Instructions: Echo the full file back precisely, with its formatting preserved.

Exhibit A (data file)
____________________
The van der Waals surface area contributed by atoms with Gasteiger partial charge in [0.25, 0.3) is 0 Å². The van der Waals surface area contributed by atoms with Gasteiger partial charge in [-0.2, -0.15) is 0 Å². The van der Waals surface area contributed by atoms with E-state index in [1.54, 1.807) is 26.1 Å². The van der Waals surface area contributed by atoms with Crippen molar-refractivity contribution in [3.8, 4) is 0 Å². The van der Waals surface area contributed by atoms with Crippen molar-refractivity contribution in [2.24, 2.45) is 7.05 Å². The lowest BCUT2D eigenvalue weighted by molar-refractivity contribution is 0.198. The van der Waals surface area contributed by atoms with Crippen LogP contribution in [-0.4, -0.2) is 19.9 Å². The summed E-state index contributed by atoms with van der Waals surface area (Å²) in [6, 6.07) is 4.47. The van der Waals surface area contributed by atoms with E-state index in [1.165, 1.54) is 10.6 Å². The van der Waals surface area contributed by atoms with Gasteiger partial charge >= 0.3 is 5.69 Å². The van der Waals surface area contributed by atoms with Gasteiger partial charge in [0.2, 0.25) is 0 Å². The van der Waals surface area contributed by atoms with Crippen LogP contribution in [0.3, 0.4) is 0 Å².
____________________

The van der Waals surface area contributed by atoms with Gasteiger partial charge in [0.25, 0.3) is 0 Å². The van der Waals surface area contributed by atoms with Gasteiger partial charge in [-0.2, -0.15) is 0 Å². The van der Waals surface area contributed by atoms with E-state index in [1.54, 1.807) is 26.1 Å². The van der Waals surface area contributed by atoms with Crippen molar-refractivity contribution in [3.8, 4) is 0 Å². The van der Waals surface area contributed by atoms with Crippen molar-refractivity contribution in [2.24, 2.45) is 7.05 Å². The lowest BCUT2D eigenvalue weighted by molar-refractivity contribution is 0.198. The van der Waals surface area contributed by atoms with Crippen LogP contribution in [-0.4, -0.2) is 19.9 Å². The summed E-state index contributed by atoms with van der Waals surface area (Å²) in [6, 6.07) is 4.47. The van der Waals surface area contributed by atoms with E-state index in [1.165, 1.54) is 10.6 Å². The van der Waals surface area contributed by atoms with Gasteiger partial charge >= 0.3 is 5.69 Å². The van der Waals surface area contributed by atoms with Gasteiger partial charge in [0.2, 0.25) is 0 Å². The van der Waals surface area contributed by atoms with Crippen LogP contribution in [0.3, 0.4) is 0 Å².